The OSU Flow-tools Package and Cisco NetFlow Logs
Steve Romig - Ohio State University
Mar 21, 2001
AbstractMany Cisco routers and switches support NetFlow services which provides a detailed source of data about network traffic. The Office of Information Technology Enterprise Networking Services group (OIT/ENS) at The Ohio State University (OSU) has written a suite of tools called flow-tools to record, filter, print and analyze flow logs derived from exports of NetFlow accounting records. We use the flow logs for general network planning, performance monitoring, usage based billing, and many security related tasks including incident response and intrusion detection. I'll describe in more detail what the flow logs contain, the tools we have written to store and process these logs, and I'll discuss how we have used the logs and the tools to perform network management and security functions at OSU. I will also discuss some related projects and our future plans.
As an added bonus, I'll also give a demo of a quake session that was reconstructed from a tcpdump log from an investigation 4 years ago...don't miss it!
About the SpeakerSteve Romig in charge of the Ohio State University Incident Response Team, which provides incident response assistance, training, consulting, and security auditing service for The Ohio State University community. He is also working with a group of people from Central Ohio businesses to improve internet security response and practices in the Ohio area. Steve received his Bachelor\'s degree in Math (Computer Science Track) from Carnegie Mellon University in 1983. In years past Steve has worked as lead UNIX system administrator at one site with 40,000 users and 12 hosts and another site with 3,000 users and over 500 hosts. You can reach him by phone at 1-614-688-3412 (we\'re in GMT-0400/0500, I\'m generally in the office \"for sure\" between 10 AM and 6 PM) or by email at email@example.com.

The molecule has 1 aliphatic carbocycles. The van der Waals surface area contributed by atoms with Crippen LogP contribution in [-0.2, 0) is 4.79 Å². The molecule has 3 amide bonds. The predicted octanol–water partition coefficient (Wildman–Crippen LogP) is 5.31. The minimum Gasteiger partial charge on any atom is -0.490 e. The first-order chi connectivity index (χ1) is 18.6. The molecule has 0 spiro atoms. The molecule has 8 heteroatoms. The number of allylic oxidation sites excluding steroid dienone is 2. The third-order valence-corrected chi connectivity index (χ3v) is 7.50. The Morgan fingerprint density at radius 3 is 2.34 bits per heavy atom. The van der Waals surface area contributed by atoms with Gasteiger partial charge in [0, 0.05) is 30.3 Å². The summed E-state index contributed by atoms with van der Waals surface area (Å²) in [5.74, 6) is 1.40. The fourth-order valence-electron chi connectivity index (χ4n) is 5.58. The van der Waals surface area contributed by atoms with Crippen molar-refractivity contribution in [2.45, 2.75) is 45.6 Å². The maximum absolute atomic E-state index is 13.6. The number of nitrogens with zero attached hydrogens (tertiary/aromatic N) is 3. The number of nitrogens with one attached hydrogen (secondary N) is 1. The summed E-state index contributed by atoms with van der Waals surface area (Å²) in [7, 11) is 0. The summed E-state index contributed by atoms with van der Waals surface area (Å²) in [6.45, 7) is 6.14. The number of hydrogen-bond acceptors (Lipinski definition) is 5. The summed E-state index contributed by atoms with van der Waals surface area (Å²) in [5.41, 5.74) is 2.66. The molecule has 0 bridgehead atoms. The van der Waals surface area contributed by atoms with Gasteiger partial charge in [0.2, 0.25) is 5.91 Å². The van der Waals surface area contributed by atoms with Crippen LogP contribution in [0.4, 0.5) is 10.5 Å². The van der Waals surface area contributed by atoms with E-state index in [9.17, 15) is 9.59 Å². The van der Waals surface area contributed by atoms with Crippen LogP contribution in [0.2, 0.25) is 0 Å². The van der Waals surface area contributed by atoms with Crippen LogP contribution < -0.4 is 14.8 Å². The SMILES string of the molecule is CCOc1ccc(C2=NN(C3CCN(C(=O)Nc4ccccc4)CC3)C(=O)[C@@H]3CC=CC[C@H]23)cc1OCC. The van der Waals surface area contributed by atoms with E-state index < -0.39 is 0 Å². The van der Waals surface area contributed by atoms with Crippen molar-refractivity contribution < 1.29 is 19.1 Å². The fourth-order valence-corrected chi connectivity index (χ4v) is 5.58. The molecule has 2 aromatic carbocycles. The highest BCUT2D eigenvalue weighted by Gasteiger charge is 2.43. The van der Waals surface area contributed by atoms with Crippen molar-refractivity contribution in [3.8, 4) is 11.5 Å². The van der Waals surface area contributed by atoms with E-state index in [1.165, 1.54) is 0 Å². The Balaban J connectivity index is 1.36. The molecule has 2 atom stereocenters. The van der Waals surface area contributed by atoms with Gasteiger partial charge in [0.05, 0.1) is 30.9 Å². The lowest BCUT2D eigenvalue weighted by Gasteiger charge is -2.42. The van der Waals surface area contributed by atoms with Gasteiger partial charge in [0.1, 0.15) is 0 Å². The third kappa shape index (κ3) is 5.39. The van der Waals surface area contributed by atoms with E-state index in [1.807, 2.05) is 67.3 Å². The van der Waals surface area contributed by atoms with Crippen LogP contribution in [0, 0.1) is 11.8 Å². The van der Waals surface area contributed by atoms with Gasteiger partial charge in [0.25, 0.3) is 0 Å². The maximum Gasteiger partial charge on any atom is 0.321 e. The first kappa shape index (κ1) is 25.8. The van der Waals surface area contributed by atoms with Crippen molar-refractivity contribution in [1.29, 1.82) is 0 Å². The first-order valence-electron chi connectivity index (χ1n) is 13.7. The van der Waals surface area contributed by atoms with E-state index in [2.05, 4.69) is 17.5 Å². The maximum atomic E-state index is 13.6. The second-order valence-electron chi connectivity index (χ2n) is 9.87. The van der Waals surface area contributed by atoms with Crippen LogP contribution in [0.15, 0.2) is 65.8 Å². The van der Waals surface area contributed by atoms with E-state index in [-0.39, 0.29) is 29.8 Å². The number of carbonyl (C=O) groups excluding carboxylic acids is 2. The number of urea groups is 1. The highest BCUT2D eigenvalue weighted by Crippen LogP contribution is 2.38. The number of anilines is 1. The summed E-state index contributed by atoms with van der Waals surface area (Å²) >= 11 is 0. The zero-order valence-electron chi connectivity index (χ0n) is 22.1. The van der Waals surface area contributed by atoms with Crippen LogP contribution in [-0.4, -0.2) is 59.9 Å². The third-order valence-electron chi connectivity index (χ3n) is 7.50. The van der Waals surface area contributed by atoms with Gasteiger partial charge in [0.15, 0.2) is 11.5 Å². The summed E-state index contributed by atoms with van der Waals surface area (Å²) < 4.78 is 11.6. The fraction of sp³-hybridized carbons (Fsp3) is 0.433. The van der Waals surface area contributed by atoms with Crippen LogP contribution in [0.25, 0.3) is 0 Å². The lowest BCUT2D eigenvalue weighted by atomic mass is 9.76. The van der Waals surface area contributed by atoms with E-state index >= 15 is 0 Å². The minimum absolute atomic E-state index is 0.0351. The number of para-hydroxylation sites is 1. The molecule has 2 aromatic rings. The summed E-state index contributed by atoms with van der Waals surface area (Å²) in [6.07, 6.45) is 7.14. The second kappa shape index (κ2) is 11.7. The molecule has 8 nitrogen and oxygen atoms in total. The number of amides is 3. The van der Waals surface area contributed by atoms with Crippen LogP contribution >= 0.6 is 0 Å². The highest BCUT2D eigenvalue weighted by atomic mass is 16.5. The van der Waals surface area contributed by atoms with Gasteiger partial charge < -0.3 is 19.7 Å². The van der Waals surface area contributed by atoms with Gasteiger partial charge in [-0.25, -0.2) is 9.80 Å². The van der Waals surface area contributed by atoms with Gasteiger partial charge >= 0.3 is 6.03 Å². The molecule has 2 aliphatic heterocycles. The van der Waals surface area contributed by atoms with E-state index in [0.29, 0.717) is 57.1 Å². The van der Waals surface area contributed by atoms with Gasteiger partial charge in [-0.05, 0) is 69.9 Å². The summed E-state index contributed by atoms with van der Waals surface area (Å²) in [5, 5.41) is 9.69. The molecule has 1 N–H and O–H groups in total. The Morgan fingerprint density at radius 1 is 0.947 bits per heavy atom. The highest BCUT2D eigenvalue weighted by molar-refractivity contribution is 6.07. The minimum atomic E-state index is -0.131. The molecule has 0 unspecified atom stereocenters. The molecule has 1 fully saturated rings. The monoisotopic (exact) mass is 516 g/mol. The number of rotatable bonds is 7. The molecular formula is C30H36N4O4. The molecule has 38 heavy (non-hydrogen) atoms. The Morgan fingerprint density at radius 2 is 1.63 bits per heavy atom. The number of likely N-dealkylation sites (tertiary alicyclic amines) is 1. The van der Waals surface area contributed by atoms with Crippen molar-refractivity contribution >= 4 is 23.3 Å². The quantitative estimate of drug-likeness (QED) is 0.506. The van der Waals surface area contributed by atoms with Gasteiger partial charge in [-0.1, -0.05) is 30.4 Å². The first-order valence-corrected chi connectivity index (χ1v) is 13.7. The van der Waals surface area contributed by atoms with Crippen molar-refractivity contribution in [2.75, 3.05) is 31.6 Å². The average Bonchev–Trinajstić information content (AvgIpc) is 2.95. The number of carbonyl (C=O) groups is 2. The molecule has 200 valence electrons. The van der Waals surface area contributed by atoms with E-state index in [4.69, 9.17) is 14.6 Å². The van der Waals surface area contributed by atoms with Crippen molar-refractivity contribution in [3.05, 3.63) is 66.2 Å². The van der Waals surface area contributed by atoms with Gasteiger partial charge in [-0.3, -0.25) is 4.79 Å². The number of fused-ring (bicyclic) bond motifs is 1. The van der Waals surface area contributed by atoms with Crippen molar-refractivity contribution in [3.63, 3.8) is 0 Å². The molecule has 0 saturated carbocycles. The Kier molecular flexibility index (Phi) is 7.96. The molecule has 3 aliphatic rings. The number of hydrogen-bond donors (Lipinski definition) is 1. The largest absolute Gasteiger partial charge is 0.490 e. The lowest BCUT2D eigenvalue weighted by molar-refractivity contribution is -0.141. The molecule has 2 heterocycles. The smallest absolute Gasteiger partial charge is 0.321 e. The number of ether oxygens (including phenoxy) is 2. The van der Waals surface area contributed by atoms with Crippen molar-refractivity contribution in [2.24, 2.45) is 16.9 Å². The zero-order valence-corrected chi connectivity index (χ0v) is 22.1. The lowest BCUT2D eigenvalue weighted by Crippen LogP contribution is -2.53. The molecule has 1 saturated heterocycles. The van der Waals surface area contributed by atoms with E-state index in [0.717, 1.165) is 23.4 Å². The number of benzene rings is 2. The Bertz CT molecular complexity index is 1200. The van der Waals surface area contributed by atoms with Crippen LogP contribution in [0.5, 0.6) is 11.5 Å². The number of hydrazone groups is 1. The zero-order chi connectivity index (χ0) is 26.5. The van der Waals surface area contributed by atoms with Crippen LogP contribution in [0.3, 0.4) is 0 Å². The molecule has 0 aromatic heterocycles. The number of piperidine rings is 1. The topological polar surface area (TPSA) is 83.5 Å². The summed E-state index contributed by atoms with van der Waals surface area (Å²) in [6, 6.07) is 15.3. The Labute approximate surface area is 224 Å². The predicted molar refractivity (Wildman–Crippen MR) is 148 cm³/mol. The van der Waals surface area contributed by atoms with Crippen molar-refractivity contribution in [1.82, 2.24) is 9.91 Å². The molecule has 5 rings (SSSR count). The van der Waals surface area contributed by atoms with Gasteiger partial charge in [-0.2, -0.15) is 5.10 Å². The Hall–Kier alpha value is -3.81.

Most recently Steve has been working on tools to make it easier to investigate network related evidence of computer security incidents, such as the Review package for viewing the contents of tcpdump logs, and the Netflow package from Mark Fullmer for looking at Cisco net flow logs.
The views, opinions and assumptions expressed in these videos are those of the presenter and do not necessarily reflect the official policy or position of CERIAS or Purdue University. All content included in these videos, are the property of Purdue University, the presenter and/or the presenter’s organization, and protected by U.S. and international copyright laws. The collection, arrangement and assembly of all content in these videos and on the hosting website exclusive property of Purdue University. You may not copy, reproduce, distribute, publish, display, perform, modify, create derivative works, transmit, or in any other way exploit any part of copyrighted material without permission from CERIAS, Purdue University.